The Supreme Court of Canada (SCC) recently granted leave to appeal in Febles v Canada (Minister of Citizenship and Immigration), 2012 FCA 324, a case involving a refugee claimant from Cuba. The SCC rarely grants leave in refugee cases.Febles examines inadmissibility and criminality. The certified question answered at the Federal Court of Appeal was:
When applying Article 1F(b) of the United Nations Convention relating to the Status of Refugees, is it relevant for the Refugee Protection Division of the Immigration and Refugee Board to consider the fact that the refugee claimant has been rehabilitated since the commission of the crime at issue?
The Federal Court of Appeal answered “No”. 
a) Febles v Canada (MCI): The Facts
Luis Alberto Hernandez Febles left Cuba in 1980 and was accepted by the United States (US) as a refugee because of his fear of persecution as a political dissent. In the US, Mr. Febles was twice convicted of assault with a deadly weapon. As a result of these convictions, he was subject to removal from the US after serving his sentences. Consequently, Mr. Febles entered Canada in October 2008 and claimed refugee status. During an interview with Canada Border Services Agency, he revealed his past criminal convictions. He was therefore referred to the Immigration and Refugee Board (IRB) for an inadmissibility hearing. He was found inadmissible because he had been convicted of an offense outside of Canada for which he could have been sentenced to a maximum of at least 10 years imprisonment if it had been committed in Canada.
b) Febles v Canada (MCI): Relevant Law
Section 36(1) (b) of the Immigration and Refugee Protection Act (IRPA) applies to non-nationals and describes the circumstances in which they are inadmissible to Canada because of criminal convictions. However, s. 36(3) (c) provides that persons to whom s. 36(1) (b) applies are not inadmissible if, after the prescribed period (5 years), they satisfy the Minister of Citizenship and Immigration that they have been rehabilitated. Additionally, s. 98 of IRPA incorporates Article 1F (b) of the United Nations Convention relating to the Status of Refugees into Canadian legislation. Article 1F (b) provides that the Refugee Convention shall not apply to any person who has committed “a serious non-political crime outside of the country of refugee prior to his admission to that country as a refugee.”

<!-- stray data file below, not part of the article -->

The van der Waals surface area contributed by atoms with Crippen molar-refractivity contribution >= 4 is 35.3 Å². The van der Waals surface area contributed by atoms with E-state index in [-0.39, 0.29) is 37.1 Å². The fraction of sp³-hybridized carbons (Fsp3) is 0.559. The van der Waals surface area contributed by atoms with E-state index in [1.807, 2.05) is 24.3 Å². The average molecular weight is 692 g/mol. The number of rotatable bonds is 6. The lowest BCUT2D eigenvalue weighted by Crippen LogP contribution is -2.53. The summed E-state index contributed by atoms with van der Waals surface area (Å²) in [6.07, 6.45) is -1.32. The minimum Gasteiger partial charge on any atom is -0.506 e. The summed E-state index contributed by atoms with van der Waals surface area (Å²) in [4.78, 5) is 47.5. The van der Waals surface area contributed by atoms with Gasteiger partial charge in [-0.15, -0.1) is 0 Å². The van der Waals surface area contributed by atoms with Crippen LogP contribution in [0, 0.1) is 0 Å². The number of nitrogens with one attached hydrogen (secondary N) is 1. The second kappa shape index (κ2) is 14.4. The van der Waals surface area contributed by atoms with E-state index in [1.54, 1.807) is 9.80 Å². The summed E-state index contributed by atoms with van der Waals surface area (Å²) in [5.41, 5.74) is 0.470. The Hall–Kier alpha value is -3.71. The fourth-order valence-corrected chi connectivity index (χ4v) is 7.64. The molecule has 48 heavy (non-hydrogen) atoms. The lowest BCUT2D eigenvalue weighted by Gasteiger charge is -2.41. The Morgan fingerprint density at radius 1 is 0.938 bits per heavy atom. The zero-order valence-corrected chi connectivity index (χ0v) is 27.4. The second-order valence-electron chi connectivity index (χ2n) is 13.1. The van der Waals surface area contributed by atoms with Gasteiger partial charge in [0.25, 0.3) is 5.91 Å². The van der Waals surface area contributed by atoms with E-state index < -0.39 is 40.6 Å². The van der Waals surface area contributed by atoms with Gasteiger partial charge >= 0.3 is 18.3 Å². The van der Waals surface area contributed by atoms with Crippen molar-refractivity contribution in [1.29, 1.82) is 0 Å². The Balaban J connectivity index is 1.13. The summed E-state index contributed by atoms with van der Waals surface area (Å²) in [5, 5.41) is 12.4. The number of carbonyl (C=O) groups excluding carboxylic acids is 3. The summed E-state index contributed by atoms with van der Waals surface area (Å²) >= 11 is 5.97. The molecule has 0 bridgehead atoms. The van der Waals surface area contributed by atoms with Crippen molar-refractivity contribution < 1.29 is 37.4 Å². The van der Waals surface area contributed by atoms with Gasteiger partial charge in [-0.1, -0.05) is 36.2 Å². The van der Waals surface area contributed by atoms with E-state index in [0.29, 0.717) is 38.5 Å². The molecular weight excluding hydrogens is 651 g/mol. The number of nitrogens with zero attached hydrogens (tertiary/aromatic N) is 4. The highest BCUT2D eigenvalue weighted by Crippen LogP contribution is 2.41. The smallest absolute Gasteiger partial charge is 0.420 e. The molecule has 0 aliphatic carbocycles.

c) Interpreting Article 1F (b)
Febles argues that the purposes of Article 1F (b) are to prevent ordinary criminals from escaping local criminal justice by acquiring refugee status and to protect the public from dangerous convicted criminals. He claims that because he has served his sentences his is rehabilitated and that he does not pose a danger to Canadian society. Alternatively, the Federal Court of Appeal held that “the seriousness of a crime is to be assessed as of the time of its commission; its seriousness does not change over time, depending on whether the claimant is subsequently rehabilitated and ceases to pose a danger to the public.”